The flow pattern in short inlet ducts with aggressive curvature has been shown to lead, in some cases, to an asymmetric flow field at the aerodynamic interface plane. In the present work, a two-dimensional honeycomb mesh was added upstream of the curved duct to create a pressure drop across it, and therefore to an increased velocity deficit in the boundary layer. This velocity deficit led to a stronger streamwise separation, overcoming the instability that can result in an asymmetric flow field at the aerodynamic interface plane. Experiments were conducted at Mach numbers of M = 0.2, 0.44 and 0.58 in an expanding aggressive duct with rectangle to a square cross section with area ratio of 1.27. Steady and unsteady pressure measurements, together with Particle Image Velocimetry (PIV), were used to explore the effect of the honeycomb on the symmetry of the flow field. The effect of inserting a honeycomb was tested by increasing its height from 0 to 2.2 times the boundary layer thickness of the baseline flow upstream of the curve. Using the honeycomb, flow symmetry was achieved for the specific geometrical configuration tested with a negligible decrease of the pressure recovery.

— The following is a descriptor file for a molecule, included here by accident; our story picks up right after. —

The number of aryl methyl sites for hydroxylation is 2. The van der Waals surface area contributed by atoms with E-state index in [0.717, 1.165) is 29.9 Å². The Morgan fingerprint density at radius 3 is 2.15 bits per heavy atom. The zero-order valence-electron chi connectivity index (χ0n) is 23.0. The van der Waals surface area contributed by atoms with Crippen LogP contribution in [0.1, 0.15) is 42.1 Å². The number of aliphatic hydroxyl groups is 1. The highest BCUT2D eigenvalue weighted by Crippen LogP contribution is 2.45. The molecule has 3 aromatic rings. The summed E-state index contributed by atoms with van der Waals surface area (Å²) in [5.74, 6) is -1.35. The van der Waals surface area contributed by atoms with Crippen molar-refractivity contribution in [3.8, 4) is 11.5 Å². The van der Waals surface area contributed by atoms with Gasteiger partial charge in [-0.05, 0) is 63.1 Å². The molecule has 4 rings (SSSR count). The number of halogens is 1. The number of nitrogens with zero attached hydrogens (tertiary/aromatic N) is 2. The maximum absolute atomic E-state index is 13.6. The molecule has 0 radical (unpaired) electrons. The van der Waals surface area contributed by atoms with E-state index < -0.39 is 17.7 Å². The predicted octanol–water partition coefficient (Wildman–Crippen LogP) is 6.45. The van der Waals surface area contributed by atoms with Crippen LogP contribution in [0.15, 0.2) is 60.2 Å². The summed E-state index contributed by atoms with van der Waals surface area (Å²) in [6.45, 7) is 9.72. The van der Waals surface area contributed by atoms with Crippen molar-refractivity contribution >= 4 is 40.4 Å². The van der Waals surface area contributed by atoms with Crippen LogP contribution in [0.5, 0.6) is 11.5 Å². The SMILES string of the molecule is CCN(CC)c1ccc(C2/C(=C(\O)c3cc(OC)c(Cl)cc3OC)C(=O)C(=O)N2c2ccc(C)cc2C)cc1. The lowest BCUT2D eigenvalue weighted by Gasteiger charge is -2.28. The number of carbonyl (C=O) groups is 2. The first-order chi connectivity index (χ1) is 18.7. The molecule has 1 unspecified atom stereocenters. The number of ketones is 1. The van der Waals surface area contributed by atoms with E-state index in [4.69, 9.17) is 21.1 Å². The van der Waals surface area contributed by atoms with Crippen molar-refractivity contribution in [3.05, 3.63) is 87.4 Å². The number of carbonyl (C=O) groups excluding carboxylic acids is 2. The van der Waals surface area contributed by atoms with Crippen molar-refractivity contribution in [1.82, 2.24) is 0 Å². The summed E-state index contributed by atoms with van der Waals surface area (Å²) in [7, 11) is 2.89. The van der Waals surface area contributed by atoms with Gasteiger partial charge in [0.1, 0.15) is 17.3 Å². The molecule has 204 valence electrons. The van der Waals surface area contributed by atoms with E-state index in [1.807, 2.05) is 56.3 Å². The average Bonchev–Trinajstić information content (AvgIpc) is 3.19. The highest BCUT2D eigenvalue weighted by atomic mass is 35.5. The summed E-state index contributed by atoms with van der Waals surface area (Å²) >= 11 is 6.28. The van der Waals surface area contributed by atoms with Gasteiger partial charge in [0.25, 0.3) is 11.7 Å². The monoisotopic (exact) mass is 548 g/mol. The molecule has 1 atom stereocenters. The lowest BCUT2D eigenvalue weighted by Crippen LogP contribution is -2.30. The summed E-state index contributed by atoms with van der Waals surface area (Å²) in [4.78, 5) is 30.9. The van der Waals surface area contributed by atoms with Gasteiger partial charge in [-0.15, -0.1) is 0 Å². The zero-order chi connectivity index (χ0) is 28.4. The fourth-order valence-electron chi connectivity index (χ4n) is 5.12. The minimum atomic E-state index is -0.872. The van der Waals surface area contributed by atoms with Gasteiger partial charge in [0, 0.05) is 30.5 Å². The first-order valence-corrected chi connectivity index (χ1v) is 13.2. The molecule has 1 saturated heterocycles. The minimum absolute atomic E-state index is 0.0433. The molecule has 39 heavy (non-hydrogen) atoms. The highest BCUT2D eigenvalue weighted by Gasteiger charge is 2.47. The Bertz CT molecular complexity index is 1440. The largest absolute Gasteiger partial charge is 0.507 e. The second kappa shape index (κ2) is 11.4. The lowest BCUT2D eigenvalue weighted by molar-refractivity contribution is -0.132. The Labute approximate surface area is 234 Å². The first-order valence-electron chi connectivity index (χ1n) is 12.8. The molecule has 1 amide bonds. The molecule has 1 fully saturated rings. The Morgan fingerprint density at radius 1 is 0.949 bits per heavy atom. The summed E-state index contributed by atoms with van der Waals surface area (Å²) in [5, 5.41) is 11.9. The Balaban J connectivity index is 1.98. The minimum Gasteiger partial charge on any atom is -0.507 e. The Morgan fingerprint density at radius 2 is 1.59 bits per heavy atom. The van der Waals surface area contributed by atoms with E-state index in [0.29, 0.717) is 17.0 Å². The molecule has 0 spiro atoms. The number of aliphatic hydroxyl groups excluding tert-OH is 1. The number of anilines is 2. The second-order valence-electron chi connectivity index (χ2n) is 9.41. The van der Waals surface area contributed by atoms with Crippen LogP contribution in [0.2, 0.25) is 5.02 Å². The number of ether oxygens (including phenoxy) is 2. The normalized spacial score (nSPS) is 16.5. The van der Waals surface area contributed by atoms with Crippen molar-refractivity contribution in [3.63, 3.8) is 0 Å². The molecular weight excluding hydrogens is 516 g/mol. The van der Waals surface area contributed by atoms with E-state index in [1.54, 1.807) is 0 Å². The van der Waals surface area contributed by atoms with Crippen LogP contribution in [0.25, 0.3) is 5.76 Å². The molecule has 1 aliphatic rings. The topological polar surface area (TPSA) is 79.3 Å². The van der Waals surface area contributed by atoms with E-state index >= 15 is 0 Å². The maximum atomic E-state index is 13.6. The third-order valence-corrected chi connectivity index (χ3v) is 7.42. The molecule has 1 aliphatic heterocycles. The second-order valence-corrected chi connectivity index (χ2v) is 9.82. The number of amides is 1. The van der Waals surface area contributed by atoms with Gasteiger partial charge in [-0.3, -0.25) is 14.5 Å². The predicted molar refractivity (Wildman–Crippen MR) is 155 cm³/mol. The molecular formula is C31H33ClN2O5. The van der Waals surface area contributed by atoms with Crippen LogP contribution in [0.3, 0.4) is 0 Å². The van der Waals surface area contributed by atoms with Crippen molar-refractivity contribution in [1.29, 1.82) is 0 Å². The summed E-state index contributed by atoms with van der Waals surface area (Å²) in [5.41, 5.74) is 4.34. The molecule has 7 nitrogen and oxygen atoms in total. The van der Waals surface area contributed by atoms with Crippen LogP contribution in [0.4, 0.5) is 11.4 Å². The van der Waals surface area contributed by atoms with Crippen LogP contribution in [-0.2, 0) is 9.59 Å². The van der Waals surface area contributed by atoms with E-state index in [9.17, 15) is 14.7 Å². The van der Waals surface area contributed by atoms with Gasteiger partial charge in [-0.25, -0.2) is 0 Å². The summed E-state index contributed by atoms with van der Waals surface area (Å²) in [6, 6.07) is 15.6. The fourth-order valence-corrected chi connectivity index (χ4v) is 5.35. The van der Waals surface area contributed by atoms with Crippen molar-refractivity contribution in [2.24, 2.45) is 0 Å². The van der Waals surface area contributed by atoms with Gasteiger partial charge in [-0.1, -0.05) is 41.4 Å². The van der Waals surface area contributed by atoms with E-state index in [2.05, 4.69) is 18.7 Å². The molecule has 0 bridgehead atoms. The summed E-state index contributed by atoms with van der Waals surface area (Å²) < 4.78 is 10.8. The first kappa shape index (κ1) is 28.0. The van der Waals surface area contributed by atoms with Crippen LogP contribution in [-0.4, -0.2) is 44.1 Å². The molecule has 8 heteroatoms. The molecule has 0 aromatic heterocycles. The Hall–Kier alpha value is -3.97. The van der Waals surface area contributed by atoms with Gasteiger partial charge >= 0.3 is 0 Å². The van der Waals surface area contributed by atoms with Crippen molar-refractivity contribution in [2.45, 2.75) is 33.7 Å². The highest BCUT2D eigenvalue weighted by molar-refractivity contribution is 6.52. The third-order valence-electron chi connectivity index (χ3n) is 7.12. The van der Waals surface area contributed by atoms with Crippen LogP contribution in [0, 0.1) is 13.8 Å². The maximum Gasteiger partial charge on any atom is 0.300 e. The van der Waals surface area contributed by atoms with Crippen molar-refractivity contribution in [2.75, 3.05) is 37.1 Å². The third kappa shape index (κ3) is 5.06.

66th Annual Meeting of the APS Division of Fluid Dynamics, Pittsburg, PA, November 24-26, 2013